If you’ve been to one confirmation, wedding, graduation, or Bar Mitzvah, you feel like you’ve been to them all. They follow a very predictable pattern, from the Save-The-Date email to the thank you card -- and the ceremony and party in between. Anyone who holds the event is in the hole for a bit of money --- and most attendees don’t even serve their plate cost. But few would say they would have it any other way.
Everyone likes to feel special with a day in their honor where friends and family gather to shine a spotlight on you. And attendees like to stuff their faces on someone else's dime, play dress up, and mingle with people they haven’t seen in a while.
For my daughter’s Bat Mitzvah last spring, it was like one that I had never been a part of.
Gone were the fancy shmancy aspects. It was a humble celebration where family and friends came out of their covid shelters to interact face-to-face. We were not allowed to have any more than 50 people present at any one moment, so it became a more intimate affair.
Our temple has a history of over 100 years and it is not known that an outdoor Bat Mitzvah had ever been held there until Olivia’s. It was great.
The sun shined to burn off the spring chill of April. The outside tented area was transformed, by extension to be a temple, just as holy as the normal house of worship inside the building. Faith is in your heart and the temple is wherever spiritual-minded people gather Shalom!
After the service, in which Olivia did a wonderful chanting of the Torah and gave a fine explanation of her Bat Mitzvah project (to raise money for period products for the less fortunate), she sang a song (It’s Gonna Be A Great Day) while simultaneously signing it in American Sign Language. As if learning Hebrew for this and taking Spanish in school wasn't challenging enough, she has been learning sign language. It was very cool to see her in action, so animated and passionate.
Her party was not pomp and circumstance. No celebrity performances or a band. No magicians, paid floor dancers, or hired models roaming around. There wasn’t a candy store’s worth of desserts brought in. There wasn’t even traditional food served or lots of variety offered. We had Perseco, but no alcohol. It was a boxed lunch, some snack foods, and a dessert bag of cookies and fruit. Instead of the attention on shiny loud, or gluttonous things, the focus was simply on people. People talking to one another. Joking, too. It was more of a picnic, where everyone knows your name.
These affairs, especially in the Northeast, have gotten out of hand for many years. Covid changed all of that, at least for that moment. Instead of feeling obligated to one-up a friend or family member, the theme was to scale down and just keep this real.
No one went away hungry and no one was bored. After two hours (half the length of a normal party), a new shift of 40 or so friends came to celebrate. It was so much fun.
The book marketing lesson here?
You don’t always have to spend a ton of money to get what you want. Nor do you merely have to do what has always been done or typically done by others. You can rewrite the rules.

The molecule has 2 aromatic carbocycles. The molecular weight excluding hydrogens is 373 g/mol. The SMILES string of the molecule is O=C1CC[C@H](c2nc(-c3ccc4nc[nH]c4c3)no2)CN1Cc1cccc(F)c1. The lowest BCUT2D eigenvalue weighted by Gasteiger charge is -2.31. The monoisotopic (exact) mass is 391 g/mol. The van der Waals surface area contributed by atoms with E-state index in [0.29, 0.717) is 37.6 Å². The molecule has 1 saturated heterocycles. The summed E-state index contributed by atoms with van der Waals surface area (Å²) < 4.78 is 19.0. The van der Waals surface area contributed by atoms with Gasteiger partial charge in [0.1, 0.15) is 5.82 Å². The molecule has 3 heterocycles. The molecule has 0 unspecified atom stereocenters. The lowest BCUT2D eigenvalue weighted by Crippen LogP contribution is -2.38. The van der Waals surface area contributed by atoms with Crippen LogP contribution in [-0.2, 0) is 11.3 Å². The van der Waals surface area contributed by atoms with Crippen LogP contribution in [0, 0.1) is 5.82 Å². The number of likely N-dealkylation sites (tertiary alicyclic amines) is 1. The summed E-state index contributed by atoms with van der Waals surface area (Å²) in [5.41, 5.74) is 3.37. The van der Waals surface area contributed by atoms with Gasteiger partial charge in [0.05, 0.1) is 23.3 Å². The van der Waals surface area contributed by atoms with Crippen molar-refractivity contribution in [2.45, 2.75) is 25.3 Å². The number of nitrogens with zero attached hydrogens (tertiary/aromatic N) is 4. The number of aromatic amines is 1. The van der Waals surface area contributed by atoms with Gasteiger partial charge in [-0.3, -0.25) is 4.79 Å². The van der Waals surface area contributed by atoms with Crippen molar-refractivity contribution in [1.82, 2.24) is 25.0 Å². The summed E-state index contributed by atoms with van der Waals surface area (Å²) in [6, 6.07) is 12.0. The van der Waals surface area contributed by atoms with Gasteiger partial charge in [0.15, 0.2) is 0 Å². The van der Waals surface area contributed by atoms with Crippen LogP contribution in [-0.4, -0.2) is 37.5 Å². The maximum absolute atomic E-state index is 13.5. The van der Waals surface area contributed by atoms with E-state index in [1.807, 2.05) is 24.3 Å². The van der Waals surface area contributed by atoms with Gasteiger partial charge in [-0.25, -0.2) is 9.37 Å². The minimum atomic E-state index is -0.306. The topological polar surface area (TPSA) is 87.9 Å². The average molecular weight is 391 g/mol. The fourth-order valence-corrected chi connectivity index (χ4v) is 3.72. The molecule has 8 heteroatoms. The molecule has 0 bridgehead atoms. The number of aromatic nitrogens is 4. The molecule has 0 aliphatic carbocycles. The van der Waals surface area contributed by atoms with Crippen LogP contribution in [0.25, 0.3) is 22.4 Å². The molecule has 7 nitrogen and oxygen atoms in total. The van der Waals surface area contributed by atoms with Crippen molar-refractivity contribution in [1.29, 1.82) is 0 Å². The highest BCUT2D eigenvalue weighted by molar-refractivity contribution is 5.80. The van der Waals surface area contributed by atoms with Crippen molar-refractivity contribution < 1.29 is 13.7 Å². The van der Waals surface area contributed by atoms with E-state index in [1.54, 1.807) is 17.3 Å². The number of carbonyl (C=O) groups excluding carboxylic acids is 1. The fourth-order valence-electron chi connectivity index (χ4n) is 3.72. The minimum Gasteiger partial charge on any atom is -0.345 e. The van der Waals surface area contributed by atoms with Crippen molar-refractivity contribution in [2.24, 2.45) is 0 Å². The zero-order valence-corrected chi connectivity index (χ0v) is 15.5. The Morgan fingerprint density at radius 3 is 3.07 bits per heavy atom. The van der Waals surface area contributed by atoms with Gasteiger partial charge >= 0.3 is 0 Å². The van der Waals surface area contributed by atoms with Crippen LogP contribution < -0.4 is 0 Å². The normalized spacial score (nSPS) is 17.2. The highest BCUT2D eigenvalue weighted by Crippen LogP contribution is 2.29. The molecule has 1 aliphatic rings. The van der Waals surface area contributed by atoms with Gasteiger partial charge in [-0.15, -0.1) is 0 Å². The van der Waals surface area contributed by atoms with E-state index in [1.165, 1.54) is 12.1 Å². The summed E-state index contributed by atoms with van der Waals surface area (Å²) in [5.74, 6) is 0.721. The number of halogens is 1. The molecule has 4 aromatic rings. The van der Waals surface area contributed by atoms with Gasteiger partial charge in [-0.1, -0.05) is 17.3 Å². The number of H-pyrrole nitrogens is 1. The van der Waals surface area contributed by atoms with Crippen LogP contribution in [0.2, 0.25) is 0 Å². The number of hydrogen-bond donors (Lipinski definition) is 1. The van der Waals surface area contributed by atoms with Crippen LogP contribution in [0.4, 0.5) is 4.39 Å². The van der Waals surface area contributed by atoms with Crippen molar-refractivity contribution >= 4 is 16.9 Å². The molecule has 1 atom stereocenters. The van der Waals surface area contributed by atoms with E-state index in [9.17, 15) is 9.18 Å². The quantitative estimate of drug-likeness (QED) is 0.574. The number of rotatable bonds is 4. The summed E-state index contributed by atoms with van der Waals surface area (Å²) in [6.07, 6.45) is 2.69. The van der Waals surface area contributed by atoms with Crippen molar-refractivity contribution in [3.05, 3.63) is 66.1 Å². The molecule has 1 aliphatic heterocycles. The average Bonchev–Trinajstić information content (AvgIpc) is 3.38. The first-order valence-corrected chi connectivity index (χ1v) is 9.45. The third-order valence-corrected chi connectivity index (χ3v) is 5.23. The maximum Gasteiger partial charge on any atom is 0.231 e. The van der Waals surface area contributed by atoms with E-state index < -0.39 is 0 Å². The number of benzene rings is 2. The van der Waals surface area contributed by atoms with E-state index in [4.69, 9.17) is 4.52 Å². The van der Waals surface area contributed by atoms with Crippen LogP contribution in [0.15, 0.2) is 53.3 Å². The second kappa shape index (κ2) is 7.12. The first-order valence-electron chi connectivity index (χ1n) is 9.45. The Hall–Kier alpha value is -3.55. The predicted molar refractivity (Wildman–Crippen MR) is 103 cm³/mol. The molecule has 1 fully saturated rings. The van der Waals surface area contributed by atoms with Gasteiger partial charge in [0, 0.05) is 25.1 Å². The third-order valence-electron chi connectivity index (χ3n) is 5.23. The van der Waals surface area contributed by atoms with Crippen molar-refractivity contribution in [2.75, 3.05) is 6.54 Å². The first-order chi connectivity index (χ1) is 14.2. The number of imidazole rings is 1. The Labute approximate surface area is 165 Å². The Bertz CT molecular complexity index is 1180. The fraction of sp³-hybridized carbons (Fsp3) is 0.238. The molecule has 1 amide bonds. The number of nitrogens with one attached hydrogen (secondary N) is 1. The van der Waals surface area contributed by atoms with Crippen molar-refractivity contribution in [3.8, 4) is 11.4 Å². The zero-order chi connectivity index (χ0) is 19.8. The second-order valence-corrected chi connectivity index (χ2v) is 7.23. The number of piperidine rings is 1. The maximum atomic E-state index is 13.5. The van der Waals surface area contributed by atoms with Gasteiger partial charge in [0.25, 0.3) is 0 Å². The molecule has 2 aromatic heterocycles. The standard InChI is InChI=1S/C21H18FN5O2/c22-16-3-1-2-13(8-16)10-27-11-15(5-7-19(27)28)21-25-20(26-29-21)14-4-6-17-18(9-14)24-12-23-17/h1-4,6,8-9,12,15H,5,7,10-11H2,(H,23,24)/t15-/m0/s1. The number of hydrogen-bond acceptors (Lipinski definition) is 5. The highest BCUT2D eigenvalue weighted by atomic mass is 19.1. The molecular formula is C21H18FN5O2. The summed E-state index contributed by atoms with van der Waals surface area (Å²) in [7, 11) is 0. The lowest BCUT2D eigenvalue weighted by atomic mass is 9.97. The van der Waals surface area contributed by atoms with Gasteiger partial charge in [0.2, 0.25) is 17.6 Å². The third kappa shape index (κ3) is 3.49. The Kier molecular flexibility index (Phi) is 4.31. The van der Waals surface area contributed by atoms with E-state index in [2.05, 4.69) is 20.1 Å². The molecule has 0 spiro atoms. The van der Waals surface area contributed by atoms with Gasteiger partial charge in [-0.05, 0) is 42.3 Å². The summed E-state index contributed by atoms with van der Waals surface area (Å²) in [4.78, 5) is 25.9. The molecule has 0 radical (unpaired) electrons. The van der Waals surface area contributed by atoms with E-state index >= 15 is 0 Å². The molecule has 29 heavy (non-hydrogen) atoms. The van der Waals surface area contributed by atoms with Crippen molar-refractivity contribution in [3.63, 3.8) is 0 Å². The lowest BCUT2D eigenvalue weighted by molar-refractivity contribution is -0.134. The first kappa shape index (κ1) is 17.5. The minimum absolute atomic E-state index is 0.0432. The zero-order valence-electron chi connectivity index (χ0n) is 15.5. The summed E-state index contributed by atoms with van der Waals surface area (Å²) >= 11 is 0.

In this case, we were forced to go a different route. State law and temple rules at the time --and people’s current comfort levels in a pandemic—dictated limits as to what shall take place to honor my daughter’s ascent to womanhood. I didn’t have to do a whole big thing.
At the celebration, I spoke for six or seven minutes about Olivia. Mixed with a father’s praise was also the sharing of funny stories, and some good-fun ribbing of her. No one is perfect -- and admitting it makes one seem real. Eulogies come too late for the living, so it was an honor to speak of her in front of everyone who means so much to me.
She didn’t want us to do a typical video montage of photos of her, from birth to 13, set to music. You know the kind, the ones that go on for too long and make you check your watch. But what she didn’t know is that my wife and I made a shoot video, with the help of filming from my son, Ben.
The video was a spoof of her favorite pastime-Tik-Tok.
Oh my God, she is non-stop voguing for a camera that is not always on. She just imagines a Tik-Tok dance routine whenever we are waiting online or standing around somewhere. She could be waiting for the microwave to finish reheating her pasta dish, and she’ll be Tik-Toking away.
My wife and I made this video as a tribute to her Tik-Tok insanity:
Perhaps there’s another book marketing lesson there. If you’re willing to playfully make a fool of yourself, you will get some attention So, you wanna sell some books?
Go make a Tik Tok video!
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Brian Feinblum, the founder of this award-winning blog, can be reached at firstname.lastname@example.org He is available to help authors promote their story, sell their book, and grow their brand. He has 30 years of experience in successfully helping thousands of authors in all genres.
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About Brian Feinblum
Brian Feinblum should be followed on Twitter @theprexpert. This is copyrighted by BookMarketingBuzzBlog ©2022. Born and raised in Brooklyn, he now resides in Westchester with his wife, two kids, and Ferris, a black lab rescue dog. His writings are often featured in The Writer and IBPA’s The Independent. This was named one of the best book marketing blogs by BookBaby http://blog.bookbaby.com/2013/09/the-best-book-marketing-blogs and recognized by Feedspot in 2018 as one of the top book marketing blogs. It was also named by WinningWriters.com as a "best resource.” He recently hosted a panel on book publicity for Book Expo America. For more information, please consult: .